💡 A test that enables researchers to find flawed adversarial robustness evaluations. Passing this test produces compelling evidence that the attacks used have sufficient power to evaluate the model’s robustness.

4️⃣ On-Device Training Under 256KB Memory

🔗 OpenReview | 🖥 Virtual Poster | 🔎 More papers like this

💡 A framework for on-device training on tiny IoT devices, even under a limited memory budget of 256KB.

5️⃣ Pre-trained Adversarial Perturbations

🔗 OpenReview | 🖥 Virtual Poster | 🔎 More papers like this

💡 A novel algorithm to generate adversarial samples using pre-trained models which can fool the corresponding fine-tuned ones and thus reveal the safety problem of fine-tuning pre-trained models to do downstream tasks.

10. Datasets & Benchmarks


Last but not least, the unsung heroes of ML. As the pace of progress keeps accelerating and even modern datasets saturate faster than most predicted [link to palm and instruction fine-tuning], new datasets that measure interesting phenomena must emerge to substitute them. Like last year, NeurIPS had a special track for datasets and benchmark papers (see the full list of them here).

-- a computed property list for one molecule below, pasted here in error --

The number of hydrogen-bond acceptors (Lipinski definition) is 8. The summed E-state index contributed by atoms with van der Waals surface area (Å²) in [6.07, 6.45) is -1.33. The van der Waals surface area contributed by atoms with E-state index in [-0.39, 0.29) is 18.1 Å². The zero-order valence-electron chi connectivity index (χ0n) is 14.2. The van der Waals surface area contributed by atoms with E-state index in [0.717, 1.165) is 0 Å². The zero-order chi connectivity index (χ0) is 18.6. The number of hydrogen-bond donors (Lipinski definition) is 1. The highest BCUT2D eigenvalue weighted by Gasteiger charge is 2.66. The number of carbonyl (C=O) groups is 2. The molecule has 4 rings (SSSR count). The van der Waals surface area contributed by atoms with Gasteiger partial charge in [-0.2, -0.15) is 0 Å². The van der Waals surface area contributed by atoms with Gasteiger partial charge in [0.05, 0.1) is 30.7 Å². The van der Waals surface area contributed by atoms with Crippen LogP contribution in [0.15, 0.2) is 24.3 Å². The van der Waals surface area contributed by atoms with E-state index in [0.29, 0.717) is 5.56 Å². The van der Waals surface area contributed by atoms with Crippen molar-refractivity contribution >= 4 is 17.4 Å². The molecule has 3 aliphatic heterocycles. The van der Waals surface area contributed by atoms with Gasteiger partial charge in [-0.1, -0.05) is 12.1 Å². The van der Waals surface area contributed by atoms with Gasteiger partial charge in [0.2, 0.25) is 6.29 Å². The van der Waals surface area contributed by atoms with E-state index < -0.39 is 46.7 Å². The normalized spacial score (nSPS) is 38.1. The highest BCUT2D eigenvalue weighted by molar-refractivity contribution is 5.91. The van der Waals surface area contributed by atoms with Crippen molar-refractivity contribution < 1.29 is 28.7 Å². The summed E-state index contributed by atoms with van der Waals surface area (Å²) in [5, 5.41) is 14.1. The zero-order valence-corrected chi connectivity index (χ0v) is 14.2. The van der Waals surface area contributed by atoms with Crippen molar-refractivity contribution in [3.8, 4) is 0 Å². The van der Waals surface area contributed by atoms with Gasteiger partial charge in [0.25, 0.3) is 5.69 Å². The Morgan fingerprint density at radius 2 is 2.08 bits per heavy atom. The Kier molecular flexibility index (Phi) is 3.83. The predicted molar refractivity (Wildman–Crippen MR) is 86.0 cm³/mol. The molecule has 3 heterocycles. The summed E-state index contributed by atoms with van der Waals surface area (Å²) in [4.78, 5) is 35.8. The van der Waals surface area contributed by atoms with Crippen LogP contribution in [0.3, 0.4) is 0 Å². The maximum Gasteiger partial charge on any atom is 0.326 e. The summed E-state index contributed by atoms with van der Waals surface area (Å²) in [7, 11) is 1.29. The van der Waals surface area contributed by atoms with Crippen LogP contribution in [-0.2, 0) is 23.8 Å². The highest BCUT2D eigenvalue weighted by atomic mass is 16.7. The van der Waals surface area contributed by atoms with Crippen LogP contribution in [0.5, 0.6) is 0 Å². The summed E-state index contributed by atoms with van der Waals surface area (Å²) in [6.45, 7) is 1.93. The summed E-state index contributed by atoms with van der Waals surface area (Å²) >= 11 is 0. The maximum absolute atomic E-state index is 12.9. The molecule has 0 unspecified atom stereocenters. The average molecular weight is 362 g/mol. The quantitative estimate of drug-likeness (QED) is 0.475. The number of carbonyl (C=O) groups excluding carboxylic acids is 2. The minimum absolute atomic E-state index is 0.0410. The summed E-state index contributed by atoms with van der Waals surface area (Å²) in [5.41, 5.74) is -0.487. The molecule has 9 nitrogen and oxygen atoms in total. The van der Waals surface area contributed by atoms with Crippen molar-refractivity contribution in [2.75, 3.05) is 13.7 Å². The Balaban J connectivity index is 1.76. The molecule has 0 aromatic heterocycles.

Many of the proposed benchmarks are incredibly interesting and useful, so the list below is guaranteed to miss some of those. Still, here it goes👇

1️⃣ LAION-5B: An open large-scale dataset for training next generation image-text models

🔗 OpenReview | 🖥 Virtual Poster | 🔎 More papers like this

💡 An open, publically available dataset of 5.8B image-text pairs and validate it by reproducing results of training state-of-the-art CLIP models of different scales.

2️⃣ DC-BENCH: Dataset Condensation Benchmark

🔗 OpenReview | 🖥 Virtual Poster | 🔎 More papers like this